AQA A Level Chemistry复习笔记6.2.6 Redox Titrations

Redox Titrations


  • Redox titration involves an oxidising agent being titrated against a reducing agent
  • Electrons are transferred from one species to another
  • In acid-base titrations indicators are used to show the endpoint of a reaction; however redox titrations using transition metal ions naturally change colour when changing oxidation state, so indicators are not always necessary
  • They are said to be 'self-indicating'
  • Two common transition metal ion redox titrations are manganate(VII) and dichromate(VI) titrations

Manganate(VII) Titrations

  • Potassium manganate(VII) is an oxidising agent and is a deep purple colour
  • In acidic solutions it is reduced to the almost colourless manganese(II) ion (the ion is actually pink, but in low concentrations it is effectively colourless)
  • The reduction equation for the manganate(VII) ion is

MnO4- (aq) + 8H+ (aq)  + 5e-   →   Mn2+ (aq)  + 4H2O (aq)

purple                                            colourless

  • The potassium ion is a spectator ion so can be left out of the equations
  • By convention the potassium manganate(VII) solution is placed in the burette, so that as it reacts with the reducing agent the solution becomes colourless
  • At the endpoint the manganate(VII) ion becomes in excess so the first appearance of a permanent colour change marks the endpoint
  • The colour seen is pink; if the colour is purple then you have overshot the endpoint and there is too much manganate(VII) in excess
  • Analysis of iron in iron(II)sulfate tablets is typical manganate(VII) titration

Worked Example

A health supplement tablet contain iron(II)sulfate was analysed by titration. A tablet weighing 2.25 g was dissolved in dilute sulfuric acid and titrated against 0.100 mol dm-3 KMnO4 .The titration required 26.50 cm3 for complete reaction. Calculate the percentage by mass of iron in the table.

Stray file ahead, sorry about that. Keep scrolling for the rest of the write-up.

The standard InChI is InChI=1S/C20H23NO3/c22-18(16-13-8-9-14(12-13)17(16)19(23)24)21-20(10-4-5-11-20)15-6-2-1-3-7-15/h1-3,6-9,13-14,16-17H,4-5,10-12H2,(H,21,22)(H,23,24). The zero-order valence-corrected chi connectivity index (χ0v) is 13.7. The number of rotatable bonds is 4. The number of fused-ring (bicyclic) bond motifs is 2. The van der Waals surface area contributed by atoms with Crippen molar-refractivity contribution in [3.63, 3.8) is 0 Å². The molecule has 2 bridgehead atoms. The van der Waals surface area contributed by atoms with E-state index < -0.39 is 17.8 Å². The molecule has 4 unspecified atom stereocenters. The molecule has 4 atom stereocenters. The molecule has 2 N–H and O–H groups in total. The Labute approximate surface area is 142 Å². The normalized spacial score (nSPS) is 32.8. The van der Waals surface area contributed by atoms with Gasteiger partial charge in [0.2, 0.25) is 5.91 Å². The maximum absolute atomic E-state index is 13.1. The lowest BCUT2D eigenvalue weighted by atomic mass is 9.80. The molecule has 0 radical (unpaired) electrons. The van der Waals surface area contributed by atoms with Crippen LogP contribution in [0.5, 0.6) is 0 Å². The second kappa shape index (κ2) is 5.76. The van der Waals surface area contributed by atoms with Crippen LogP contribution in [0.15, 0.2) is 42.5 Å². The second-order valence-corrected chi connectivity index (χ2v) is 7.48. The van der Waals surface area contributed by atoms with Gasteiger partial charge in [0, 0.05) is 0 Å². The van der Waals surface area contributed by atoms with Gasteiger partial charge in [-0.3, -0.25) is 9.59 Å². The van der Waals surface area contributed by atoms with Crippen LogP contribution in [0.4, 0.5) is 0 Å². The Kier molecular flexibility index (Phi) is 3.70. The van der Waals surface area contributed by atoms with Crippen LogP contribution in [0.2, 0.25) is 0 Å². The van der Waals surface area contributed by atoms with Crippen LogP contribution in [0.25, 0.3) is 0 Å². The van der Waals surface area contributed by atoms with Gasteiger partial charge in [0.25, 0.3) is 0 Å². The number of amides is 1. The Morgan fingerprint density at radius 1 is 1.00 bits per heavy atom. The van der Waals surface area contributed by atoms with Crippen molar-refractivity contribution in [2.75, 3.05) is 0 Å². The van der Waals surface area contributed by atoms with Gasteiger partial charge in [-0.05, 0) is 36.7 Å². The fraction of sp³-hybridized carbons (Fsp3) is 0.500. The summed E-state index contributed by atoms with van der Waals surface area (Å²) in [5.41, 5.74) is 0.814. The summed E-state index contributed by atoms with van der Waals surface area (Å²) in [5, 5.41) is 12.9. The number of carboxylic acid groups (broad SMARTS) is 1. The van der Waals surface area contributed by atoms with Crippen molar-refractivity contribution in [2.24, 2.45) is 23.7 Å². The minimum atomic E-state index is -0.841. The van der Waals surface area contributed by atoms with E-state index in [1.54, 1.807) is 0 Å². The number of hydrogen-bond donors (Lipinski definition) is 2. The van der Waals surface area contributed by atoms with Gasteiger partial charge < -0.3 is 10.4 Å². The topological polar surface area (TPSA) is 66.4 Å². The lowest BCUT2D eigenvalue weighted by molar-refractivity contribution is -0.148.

Step 1: Write the balanced equation for the reaction

oxidation: Fe2+ (aq)  →   Fe3+ (aq)  + e-

reduction: MnO4- (aq) + 8H+ (aq)  + 5e-   →   Mn2+ (aq)  + 4H2O (l)

overall: MnO4- (aq) + 8H+ (aq)  + 5Fe2+ (aq)   →   Mn2+ (aq)  + 4H2O (l) + 5Fe3+ (aq)

Step 2: Determine the amount of MnO4- used in the titration

moles of MnO4-  = 0.0265 dm3  x  0.100 mol dm-3 = 0.00265 mol

Step 3: Determine the amount of iron in the reaction

From the equation for the reaction we know the reacting ratio  MnO4- : Fe2+ = 1: 5

∴ moles of Fe2+ = 0.00265 mol MnO4- x 5 = 0.01325 mol

Step 4: Convert moles into mass of iron

Mass of iron = 0.01325 mol x 55.85 gmol-1 = 0.740 g

Step 5: find the percentage of iron in the tablet

∴ % Fe in the tablet = (0.740/ 2.25)  x 100 = 32.9%


Dichromate(VI) Titrations

  • Potassium dichromate(VI), K2Cr2O7, is another oxidising agent used in redox titrations
  • The oxidation state of the chromium changes from +6 to +3 in the reaction:

Cr2O7- (aq) + 14H+ (aq)  + 6e-   →   2Cr3+ (aq)  + 7H2O (l)

orange                                                  green

  • From the half equation you can see that the reaction needs hydrogen ions so the solution must be acidified with excess dilute sulfuric acid
  • The colour change is hard to see as the dichromate(VI) ion is pale orange and the chromium(III) ion is pale green
  • To enhance the endpoint an indicator called diphenylaminesulfonate is used which turns from colourless to purple at the endpoint
  • To obtain the balanced equation in the analysis of iron(II) first work out the redox changes in the half equations, then balance the number of electrons transferred:



The steps in producing a balanced redox equation between iron(II) and dichromate(VI)


Exam Tip

Always show your working in redox titration problems as marks can be awarded for the steps even if the final answer is wrong.